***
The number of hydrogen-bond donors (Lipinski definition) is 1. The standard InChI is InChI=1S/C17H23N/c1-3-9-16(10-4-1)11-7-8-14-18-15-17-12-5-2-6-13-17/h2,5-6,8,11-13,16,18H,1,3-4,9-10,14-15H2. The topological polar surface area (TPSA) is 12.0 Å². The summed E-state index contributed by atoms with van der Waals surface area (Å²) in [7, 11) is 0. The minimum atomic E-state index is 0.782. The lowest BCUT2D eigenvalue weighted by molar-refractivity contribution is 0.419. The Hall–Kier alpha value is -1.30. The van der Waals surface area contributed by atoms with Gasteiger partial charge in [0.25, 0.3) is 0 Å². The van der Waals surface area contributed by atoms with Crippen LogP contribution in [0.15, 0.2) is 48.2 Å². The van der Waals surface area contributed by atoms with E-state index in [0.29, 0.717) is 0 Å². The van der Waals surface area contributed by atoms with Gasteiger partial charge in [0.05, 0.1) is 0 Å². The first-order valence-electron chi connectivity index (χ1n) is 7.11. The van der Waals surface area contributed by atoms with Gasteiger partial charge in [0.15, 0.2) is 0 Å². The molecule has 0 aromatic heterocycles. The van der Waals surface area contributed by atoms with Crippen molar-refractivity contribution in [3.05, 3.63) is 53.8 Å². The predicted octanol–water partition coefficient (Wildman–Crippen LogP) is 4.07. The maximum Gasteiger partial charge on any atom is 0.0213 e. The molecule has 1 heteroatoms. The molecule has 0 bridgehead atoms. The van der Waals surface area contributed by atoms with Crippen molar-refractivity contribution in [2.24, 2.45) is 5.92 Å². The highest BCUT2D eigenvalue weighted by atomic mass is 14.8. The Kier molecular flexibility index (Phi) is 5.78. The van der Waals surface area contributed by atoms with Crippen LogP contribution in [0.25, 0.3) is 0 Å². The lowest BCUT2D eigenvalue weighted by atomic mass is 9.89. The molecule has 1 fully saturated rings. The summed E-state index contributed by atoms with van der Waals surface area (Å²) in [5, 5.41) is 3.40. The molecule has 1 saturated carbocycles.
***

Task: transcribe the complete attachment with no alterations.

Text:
The number of hydrogen-bond donors (Lipinski definition) is 1. The standard InChI is InChI=1S/C17H23N/c1-3-9-16(10-4-1)11-7-8-14-18-15-17-12-5-2-6-13-17/h2,5-6,8,11-13,16,18H,1,3-4,9-10,14-15H2. The topological polar surface area (TPSA) is 12.0 Å². The summed E-state index contributed by atoms with van der Waals surface area (Å²) in [7, 11) is 0. The minimum atomic E-state index is 0.782. The lowest BCUT2D eigenvalue weighted by molar-refractivity contribution is 0.419. The Hall–Kier alpha value is -1.30. The van der Waals surface area contributed by atoms with Gasteiger partial charge in [0.25, 0.3) is 0 Å². The van der Waals surface area contributed by atoms with Crippen LogP contribution in [0.15, 0.2) is 48.2 Å². The van der Waals surface area contributed by atoms with E-state index in [0.29, 0.717) is 0 Å². The van der Waals surface area contributed by atoms with Gasteiger partial charge in [0.05, 0.1) is 0 Å². The first-order valence-electron chi connectivity index (χ1n) is 7.11. The van der Waals surface area contributed by atoms with Gasteiger partial charge in [0.15, 0.2) is 0 Å². The molecule has 0 aromatic heterocycles. The van der Waals surface area contributed by atoms with Crippen molar-refractivity contribution in [3.05, 3.63) is 53.8 Å². The predicted octanol–water partition coefficient (Wildman–Crippen LogP) is 4.07. The maximum Gasteiger partial charge on any atom is 0.0213 e. The molecule has 1 heteroatoms. The molecule has 0 bridgehead atoms. The van der Waals surface area contributed by atoms with Crippen molar-refractivity contribution in [2.24, 2.45) is 5.92 Å². The highest BCUT2D eigenvalue weighted by atomic mass is 14.8. The Kier molecular flexibility index (Phi) is 5.78. The van der Waals surface area contributed by atoms with Crippen LogP contribution in [0.25, 0.3) is 0 Å². The lowest BCUT2D eigenvalue weighted by atomic mass is 9.89. The molecule has 1 fully saturated rings. The summed E-state index contributed by atoms with van der Waals surface area (Å²) in [5, 5.41) is 3.40. The molecule has 1 saturated carbocycles.